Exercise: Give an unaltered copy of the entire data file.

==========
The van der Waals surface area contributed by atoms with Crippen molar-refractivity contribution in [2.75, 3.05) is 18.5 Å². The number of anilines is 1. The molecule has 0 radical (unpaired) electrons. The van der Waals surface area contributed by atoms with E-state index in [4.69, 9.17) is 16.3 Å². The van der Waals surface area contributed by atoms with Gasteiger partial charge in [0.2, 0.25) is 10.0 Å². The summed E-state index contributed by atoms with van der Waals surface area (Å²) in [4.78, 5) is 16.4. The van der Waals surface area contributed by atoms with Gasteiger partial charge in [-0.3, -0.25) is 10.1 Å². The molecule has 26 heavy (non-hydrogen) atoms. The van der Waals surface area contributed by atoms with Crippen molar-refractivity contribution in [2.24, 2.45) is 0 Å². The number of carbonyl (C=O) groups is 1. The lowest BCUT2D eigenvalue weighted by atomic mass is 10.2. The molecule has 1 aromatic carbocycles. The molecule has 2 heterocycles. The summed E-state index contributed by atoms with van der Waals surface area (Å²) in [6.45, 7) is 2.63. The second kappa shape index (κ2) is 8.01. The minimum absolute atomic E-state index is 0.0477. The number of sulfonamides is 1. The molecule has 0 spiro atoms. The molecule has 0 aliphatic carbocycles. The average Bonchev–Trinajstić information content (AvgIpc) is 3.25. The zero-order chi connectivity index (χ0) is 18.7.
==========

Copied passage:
The van der Waals surface area contributed by atoms with Crippen molar-refractivity contribution in [2.75, 3.05) is 18.5 Å². The number of anilines is 1. The molecule has 0 radical (unpaired) electrons. The van der Waals surface area contributed by atoms with E-state index in [4.69, 9.17) is 16.3 Å². The van der Waals surface area contributed by atoms with Gasteiger partial charge in [0.2, 0.25) is 10.0 Å². The summed E-state index contributed by atoms with van der Waals surface area (Å²) in [4.78, 5) is 16.4. The van der Waals surface area contributed by atoms with Gasteiger partial charge in [-0.3, -0.25) is 10.1 Å². The molecule has 26 heavy (non-hydrogen) atoms. The van der Waals surface area contributed by atoms with Crippen molar-refractivity contribution in [2.24, 2.45) is 0 Å². The number of carbonyl (C=O) groups is 1. The lowest BCUT2D eigenvalue weighted by atomic mass is 10.2. The molecule has 1 aromatic carbocycles. The molecule has 2 heterocycles. The summed E-state index contributed by atoms with van der Waals surface area (Å²) in [6.45, 7) is 2.63. The second kappa shape index (κ2) is 8.01. The minimum absolute atomic E-state index is 0.0477. The number of sulfonamides is 1. The molecule has 0 spiro atoms. The molecule has 0 aliphatic carbocycles. The average Bonchev–Trinajstić information content (AvgIpc) is 3.25. The zero-order chi connectivity index (χ0) is 18.7.